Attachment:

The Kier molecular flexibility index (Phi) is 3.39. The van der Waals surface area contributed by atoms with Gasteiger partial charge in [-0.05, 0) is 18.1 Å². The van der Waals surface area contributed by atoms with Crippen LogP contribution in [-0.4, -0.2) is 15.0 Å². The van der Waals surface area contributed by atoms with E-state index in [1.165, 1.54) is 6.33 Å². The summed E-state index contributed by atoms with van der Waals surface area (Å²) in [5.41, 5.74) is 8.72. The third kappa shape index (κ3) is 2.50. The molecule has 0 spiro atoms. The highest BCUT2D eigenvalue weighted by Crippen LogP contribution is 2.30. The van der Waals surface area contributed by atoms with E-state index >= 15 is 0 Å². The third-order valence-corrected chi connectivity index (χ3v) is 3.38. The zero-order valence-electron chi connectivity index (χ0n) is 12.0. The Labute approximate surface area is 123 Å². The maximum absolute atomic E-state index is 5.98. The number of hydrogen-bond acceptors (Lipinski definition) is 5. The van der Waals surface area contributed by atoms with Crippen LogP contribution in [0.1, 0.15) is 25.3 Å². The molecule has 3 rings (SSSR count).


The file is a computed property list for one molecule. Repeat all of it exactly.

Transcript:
The Kier molecular flexibility index (Phi) is 3.39. The van der Waals surface area contributed by atoms with Gasteiger partial charge in [-0.05, 0) is 18.1 Å². The van der Waals surface area contributed by atoms with Crippen LogP contribution in [-0.4, -0.2) is 15.0 Å². The van der Waals surface area contributed by atoms with E-state index in [1.165, 1.54) is 6.33 Å². The summed E-state index contributed by atoms with van der Waals surface area (Å²) in [5.41, 5.74) is 8.72. The third kappa shape index (κ3) is 2.50. The molecule has 0 spiro atoms. The highest BCUT2D eigenvalue weighted by Crippen LogP contribution is 2.30. The van der Waals surface area contributed by atoms with E-state index >= 15 is 0 Å². The third-order valence-corrected chi connectivity index (χ3v) is 3.38. The zero-order valence-electron chi connectivity index (χ0n) is 12.0. The Labute approximate surface area is 123 Å². The maximum absolute atomic E-state index is 5.98. The number of hydrogen-bond acceptors (Lipinski definition) is 5. The van der Waals surface area contributed by atoms with Crippen LogP contribution in [0.1, 0.15) is 25.3 Å². The molecule has 3 rings (SSSR count).